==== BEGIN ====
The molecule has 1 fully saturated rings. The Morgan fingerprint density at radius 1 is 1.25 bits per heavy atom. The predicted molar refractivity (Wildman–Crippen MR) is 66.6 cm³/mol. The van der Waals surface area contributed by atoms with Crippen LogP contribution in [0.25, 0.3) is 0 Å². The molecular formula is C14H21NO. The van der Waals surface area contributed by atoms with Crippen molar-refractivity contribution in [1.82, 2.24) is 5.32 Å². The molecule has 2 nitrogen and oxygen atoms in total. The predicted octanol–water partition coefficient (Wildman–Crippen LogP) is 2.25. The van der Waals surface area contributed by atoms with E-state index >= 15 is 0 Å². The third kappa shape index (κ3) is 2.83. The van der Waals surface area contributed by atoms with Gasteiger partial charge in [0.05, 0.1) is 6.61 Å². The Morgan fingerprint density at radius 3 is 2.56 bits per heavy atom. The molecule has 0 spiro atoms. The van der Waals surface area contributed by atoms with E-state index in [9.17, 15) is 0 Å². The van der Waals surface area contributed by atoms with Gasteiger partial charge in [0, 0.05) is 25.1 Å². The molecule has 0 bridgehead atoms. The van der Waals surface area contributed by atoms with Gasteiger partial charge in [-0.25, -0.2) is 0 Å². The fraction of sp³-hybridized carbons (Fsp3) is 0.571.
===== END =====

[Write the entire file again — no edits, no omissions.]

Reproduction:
The molecule has 1 fully saturated rings. The Morgan fingerprint density at radius 1 is 1.25 bits per heavy atom. The predicted molar refractivity (Wildman–Crippen MR) is 66.6 cm³/mol. The van der Waals surface area contributed by atoms with Crippen LogP contribution in [0.25, 0.3) is 0 Å². The molecular formula is C14H21NO. The van der Waals surface area contributed by atoms with Crippen molar-refractivity contribution in [1.82, 2.24) is 5.32 Å². The molecule has 2 nitrogen and oxygen atoms in total. The predicted octanol–water partition coefficient (Wildman–Crippen LogP) is 2.25. The van der Waals surface area contributed by atoms with E-state index >= 15 is 0 Å². The third kappa shape index (κ3) is 2.83. The van der Waals surface area contributed by atoms with Gasteiger partial charge in [0.05, 0.1) is 6.61 Å². The Morgan fingerprint density at radius 3 is 2.56 bits per heavy atom. The molecule has 0 spiro atoms. The van der Waals surface area contributed by atoms with E-state index in [9.17, 15) is 0 Å². The van der Waals surface area contributed by atoms with Gasteiger partial charge in [0, 0.05) is 25.1 Å². The molecule has 0 bridgehead atoms. The van der Waals surface area contributed by atoms with Gasteiger partial charge in [-0.25, -0.2) is 0 Å². The fraction of sp³-hybridized carbons (Fsp3) is 0.571.